Homeostatic plasticity

From Wikipedia, the free encyclopedia
Jump to: navigation, search

In neuroscience, homeostatic plasticity refers to the capacity of neurons to regulate their own excitability relative to network activity,[1][2] a compensatory adjustment that occurs over the timescale of days. Synaptic scaling has been proposed as a potential mechanism of homeostatic plasticity.[3]

Homeostatic plasticity is thought to balance Hebbian plasticity by modulating the activity of the synapse or the properties of ion channels. Homeostatic plasticity in neocortical circuits has been studied in depth by Gina G. Turrigiano and Sacha Nelson of Brandeis University, who first observed compensatory changes in excitatory postsynaptic currents (mEPSCs) after chronic activity manipulations.[4]

Homeostatic plasticity can be used to term a process that maintains the stability of neuronal functions through a coordinated plasticity among subcellular compartments, such as the synapses versus the neurons and the cell bodies versus the axons.[5]

Homeostatic plasticity also maintains neuronal excitability in a real-time manner through the coordinated plasticity of threshold and refractory period at voltage-gated sodium channels.[6]

The term homeostatic plasticity derives from two opposing concepts: 'homeostatic' (a product of the Greek words for 'same' and 'state' or 'condition') and plasticity (or 'change'), thus homeostatic plasticity means "staying the same through change."

References[edit]

  1. ^ Turrigiano, G. G.; Nelson, S. B. (2004). "Homeostatic plasticity in the developing nervous system". Nature Reviews Neuroscience. 5 (2): 97–107. PMID 14735113. doi:10.1038/nrn1327.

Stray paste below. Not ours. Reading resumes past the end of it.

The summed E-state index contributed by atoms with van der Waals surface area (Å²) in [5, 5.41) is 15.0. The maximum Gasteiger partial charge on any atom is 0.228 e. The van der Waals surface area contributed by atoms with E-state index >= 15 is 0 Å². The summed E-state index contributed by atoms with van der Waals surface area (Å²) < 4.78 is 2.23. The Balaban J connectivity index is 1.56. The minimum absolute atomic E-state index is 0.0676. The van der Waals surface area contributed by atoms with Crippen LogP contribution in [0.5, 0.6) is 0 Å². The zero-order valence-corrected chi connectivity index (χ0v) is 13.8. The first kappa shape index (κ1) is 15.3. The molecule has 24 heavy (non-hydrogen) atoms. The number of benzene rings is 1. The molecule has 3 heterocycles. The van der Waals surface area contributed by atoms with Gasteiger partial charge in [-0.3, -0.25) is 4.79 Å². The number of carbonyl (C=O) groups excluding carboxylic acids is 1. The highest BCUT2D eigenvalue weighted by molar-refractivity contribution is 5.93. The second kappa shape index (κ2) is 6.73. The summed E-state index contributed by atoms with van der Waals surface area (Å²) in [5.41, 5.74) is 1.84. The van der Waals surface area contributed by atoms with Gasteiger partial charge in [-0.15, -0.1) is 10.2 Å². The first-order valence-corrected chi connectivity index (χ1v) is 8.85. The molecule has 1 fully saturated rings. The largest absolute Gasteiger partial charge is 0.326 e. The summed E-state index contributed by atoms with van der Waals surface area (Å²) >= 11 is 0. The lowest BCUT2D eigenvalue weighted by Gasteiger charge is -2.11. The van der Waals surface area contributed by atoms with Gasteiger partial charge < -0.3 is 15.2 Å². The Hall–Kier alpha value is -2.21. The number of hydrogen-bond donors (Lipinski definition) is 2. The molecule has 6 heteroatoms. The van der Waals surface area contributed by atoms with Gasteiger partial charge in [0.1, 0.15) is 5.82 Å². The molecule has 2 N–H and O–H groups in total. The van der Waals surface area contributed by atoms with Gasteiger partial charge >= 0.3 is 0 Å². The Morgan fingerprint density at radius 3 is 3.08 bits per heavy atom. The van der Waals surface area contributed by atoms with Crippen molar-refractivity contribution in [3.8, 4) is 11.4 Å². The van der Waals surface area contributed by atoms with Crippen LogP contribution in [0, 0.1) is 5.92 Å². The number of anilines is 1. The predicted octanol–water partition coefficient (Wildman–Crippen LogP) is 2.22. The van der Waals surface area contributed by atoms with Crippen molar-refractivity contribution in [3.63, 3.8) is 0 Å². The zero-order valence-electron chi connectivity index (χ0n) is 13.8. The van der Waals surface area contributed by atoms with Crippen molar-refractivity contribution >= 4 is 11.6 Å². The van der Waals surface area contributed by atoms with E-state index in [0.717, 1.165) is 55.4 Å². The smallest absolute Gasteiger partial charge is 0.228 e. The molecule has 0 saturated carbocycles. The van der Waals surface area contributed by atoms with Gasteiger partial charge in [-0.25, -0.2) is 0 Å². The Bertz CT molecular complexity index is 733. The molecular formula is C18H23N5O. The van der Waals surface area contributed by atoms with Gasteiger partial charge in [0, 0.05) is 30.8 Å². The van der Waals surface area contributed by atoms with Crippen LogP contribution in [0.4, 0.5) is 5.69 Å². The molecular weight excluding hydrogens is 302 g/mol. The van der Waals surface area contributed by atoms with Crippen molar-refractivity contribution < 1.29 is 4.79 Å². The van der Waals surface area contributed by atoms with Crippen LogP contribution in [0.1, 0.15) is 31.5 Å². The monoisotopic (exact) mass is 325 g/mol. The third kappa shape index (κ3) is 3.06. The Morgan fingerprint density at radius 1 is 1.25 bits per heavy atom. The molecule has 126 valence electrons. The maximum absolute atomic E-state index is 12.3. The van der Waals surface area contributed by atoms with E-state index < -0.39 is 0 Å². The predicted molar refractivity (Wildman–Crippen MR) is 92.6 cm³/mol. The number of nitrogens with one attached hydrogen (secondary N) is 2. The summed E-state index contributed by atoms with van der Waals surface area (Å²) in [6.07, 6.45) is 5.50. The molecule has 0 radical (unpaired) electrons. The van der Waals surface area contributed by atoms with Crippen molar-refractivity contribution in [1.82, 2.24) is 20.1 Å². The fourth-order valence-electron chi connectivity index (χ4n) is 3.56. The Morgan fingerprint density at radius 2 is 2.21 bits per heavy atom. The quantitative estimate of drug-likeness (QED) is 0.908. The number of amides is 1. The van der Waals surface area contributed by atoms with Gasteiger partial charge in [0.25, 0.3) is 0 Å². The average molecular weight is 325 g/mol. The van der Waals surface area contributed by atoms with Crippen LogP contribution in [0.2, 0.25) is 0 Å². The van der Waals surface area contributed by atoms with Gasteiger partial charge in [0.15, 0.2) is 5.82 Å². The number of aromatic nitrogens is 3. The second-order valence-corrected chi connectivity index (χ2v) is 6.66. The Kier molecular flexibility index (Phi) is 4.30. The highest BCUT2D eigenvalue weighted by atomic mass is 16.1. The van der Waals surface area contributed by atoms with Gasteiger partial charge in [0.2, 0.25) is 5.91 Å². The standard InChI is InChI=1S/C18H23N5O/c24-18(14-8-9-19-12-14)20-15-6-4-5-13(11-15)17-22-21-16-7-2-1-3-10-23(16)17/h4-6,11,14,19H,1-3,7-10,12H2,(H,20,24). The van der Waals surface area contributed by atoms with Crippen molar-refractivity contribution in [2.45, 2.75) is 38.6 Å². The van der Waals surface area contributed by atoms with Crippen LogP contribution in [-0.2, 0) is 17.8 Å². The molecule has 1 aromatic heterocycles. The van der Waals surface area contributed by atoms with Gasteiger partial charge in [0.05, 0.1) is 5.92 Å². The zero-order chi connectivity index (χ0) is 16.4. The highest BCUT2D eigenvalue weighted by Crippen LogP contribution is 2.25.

2. ^ Surmeier, D. J.; Foehring, R. (2004). "A mechanism for homeostatic plasticity". Nature Neuroscience. 7 (7): 691–2. PMID 15220926. doi:10.1038/nn0704-691. 
  3. ^ Turrigiano, G (2012). "Homeostatic synaptic plasticity: Local and global mechanisms for stabilizing neuronal function". Cold Spring Harbor Perspectives in Biology. 4 (1): a005736. PMC 3249629Freely accessible. PMID 22086977. doi:10.1101/cshperspect.a005736. 
  4. ^ Turrigiano, G. G.; Leslie, K. R.; Desai, N. S.; Rutherford, L. C.; Nelson, S. B. (1998). "Activity-dependent scaling of quantal amplitude in neocortical neurons". Nature. 391 (6670): 892–6. PMID 9495341. doi:10.1038/36103. 
  5. ^ Chen, Na; Chen, Xin; Jin-Hui (2008). "Homeostasis by coordination of subcellular compartment plasticity improves spike encoding". Journal of Cell Science. 121 (17): 2961–2971. doi:10.1242/jcs.022368. 
  6. ^ Ge, Rongjing; Chen, Na; Jin-Hui (2009). "Real-time neuronal homeostasis by coordinating VGSC intrinsic properties". Biochemical and Biophysical Research Communications. 387: 585–589. PMID 19616515. doi:10.1016/j.bbrc.2009.07.066. 

External links[edit]